Female reporters were often excluded in good ol’ boy days of politics
In the days when women complained about discrimination but nobody did much about it, a female competing in a “man’s world” quite often got reminded that she was a second-class citizen.
I have never forgotten three occasions during the 1970s and 1980s when I was forcibly informed that there were certain places where women didn’t belong.
The first one came at the end of the Colorado legislative session. Some of the lobbyists hosted the working press at the Bert Hanna Memorial Lunch, named for a former Capitol reporter. As the only woman covering the Legislature that year, I didn’t receive an invitation. When reporters for both major wire services discovered I hadn’t been invited, they protested, but were told that I wasn’t welcome to attend.
The Associated Press reporter Gordon Gauss assured me that it was just as well. He said the jokes were so raw that even he was embarrassed, and everybody drank too much.
As if to prove the truth of Gauss’ explanation, a Rocky Mountain News reporter came back from the lunch one year and wrote a story that the Legislature had adjourned. His only problem was that it hadn’t adjourned and didn’t do so until the following day.
Another year, a Denver Post reporter standing in back of the chamber began to sing loudly “The Yellow Rose of Texas” while the House was in session. I didn’t have to worry about such gaffes. I never was invited to the lunch.
A few years later, a male lobbyist invited several western Colorado male legislators to the most stylish restaurant in the Brown Palace Hotel and asked me to join them. I hadn’t even looked at the menu when a waiter came over and said I would have to leave, as Wednesday afternoons were “male only.” My lobbyist protagonist argued that legislative business was to be discussed, and that I was attending as a reporter and not as a woman.
The waiter’s comment was “tough luck,” or something similar, and I was told I had to leave. I debated whether to slink out as though I had been caught purloining the table silver or to swagger a bit, as though I had been thrown out of classier joints than that. I opted to make a dignified exit, although it was hard to act dignified when I was obviously being shown the door and all the (male) eyes were focused on me.
That was not the end of the story. I returned to the Capitol pressroom and casually mentioned to my reporter friend, Sue O’Brien, what had happened. Sue, who later became a valued member of the Denver Post’s editorial page team, was a firebrand who then reported for Denver Television Channel 4. She was also the mother of current Mesa County District Attorney Pete Hautzinger, although that is not germane to this story.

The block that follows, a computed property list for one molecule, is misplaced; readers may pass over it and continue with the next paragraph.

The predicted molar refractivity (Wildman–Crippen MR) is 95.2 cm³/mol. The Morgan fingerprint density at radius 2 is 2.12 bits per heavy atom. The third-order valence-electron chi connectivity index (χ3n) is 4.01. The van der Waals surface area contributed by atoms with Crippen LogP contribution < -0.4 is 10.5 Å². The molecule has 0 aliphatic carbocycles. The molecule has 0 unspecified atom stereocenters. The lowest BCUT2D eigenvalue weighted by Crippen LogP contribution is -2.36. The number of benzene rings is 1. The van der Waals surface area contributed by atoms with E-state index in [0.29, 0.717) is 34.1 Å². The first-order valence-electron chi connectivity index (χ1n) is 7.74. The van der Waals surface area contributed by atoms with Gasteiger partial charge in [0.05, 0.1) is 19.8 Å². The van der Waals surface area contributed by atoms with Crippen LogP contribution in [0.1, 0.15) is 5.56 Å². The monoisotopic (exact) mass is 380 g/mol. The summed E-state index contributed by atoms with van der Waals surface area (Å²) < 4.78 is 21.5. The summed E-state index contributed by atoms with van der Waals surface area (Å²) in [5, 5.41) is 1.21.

I had my 15 minutes of television fame through Sue. She reported on both the late-afternoon and evening news segments that I had been kicked out of the swanky restaurant because I was a woman.
It would be interesting to report that those stories resulted in allowing women in the restaurant on Wednesday afternoons, but it didn’t happen. Nothing changed during my years covering the Legislature from 1967 through 1985.
The third event I recall took place in Grand Junction, when my then-city editor, Gaylord Kirkham, asked me to call a local company and get some information on uranium production.
The man he had asked me to call refused to answer my questions and, after a few minutes of futility, I said to him: “Is this because I am a woman?”
“Yes,” he said and ended that conversation.
Angered and humiliated, I reported the incident to Kirkham. As I remember, he called and got his answers in five minutes.
How did the women of the ‘60s, ‘70s and ‘80s cope with discrimination? I was tempted a few months later, when I was introduced to the same man at a social gathering, to proclaim in a loud voice: “Oh yes, you are the jerk who wouldn’t give me the time of day because I was a woman.” But I didn’t.
Instead, I remembered with admiration the rationalization offered by another longtime Daily Sentinel reporter, the late Alice Wright. We were discussing discrimination one day, and she said: “I was always so busy reporting and trying to get it right that I didn’t have time to worry about whether I was being discriminated against or not.”
Mary Louise Giblin Henderson is a former political reporter for The Daily Sentinel. She now lives in California.